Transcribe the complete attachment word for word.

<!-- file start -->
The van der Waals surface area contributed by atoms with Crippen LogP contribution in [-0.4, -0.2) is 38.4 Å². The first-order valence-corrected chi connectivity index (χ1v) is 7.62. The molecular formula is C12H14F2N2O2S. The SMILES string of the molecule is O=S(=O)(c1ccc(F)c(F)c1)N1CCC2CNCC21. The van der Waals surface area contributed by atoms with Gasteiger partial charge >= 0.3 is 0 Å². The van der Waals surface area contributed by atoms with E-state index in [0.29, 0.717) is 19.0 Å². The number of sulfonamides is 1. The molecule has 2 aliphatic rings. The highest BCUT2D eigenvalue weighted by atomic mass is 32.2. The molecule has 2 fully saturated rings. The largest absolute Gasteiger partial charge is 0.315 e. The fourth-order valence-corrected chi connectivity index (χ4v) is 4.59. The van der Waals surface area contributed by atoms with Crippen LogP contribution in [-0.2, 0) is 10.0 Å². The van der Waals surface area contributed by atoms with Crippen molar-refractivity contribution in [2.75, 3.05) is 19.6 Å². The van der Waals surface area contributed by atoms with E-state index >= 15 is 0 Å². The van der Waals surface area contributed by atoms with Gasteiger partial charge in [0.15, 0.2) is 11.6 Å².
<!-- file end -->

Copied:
The van der Waals surface area contributed by atoms with Crippen LogP contribution in [-0.4, -0.2) is 38.4 Å². The first-order valence-corrected chi connectivity index (χ1v) is 7.62. The molecular formula is C12H14F2N2O2S. The SMILES string of the molecule is O=S(=O)(c1ccc(F)c(F)c1)N1CCC2CNCC21. The van der Waals surface area contributed by atoms with Gasteiger partial charge >= 0.3 is 0 Å². The van der Waals surface area contributed by atoms with E-state index in [0.29, 0.717) is 19.0 Å². The number of sulfonamides is 1. The molecule has 2 aliphatic rings. The highest BCUT2D eigenvalue weighted by atomic mass is 32.2. The molecule has 2 fully saturated rings. The largest absolute Gasteiger partial charge is 0.315 e. The fourth-order valence-corrected chi connectivity index (χ4v) is 4.59. The van der Waals surface area contributed by atoms with Crippen LogP contribution in [-0.2, 0) is 10.0 Å². The van der Waals surface area contributed by atoms with Crippen molar-refractivity contribution in [2.75, 3.05) is 19.6 Å². The van der Waals surface area contributed by atoms with E-state index >= 15 is 0 Å². The van der Waals surface area contributed by atoms with Gasteiger partial charge in [0.15, 0.2) is 11.6 Å².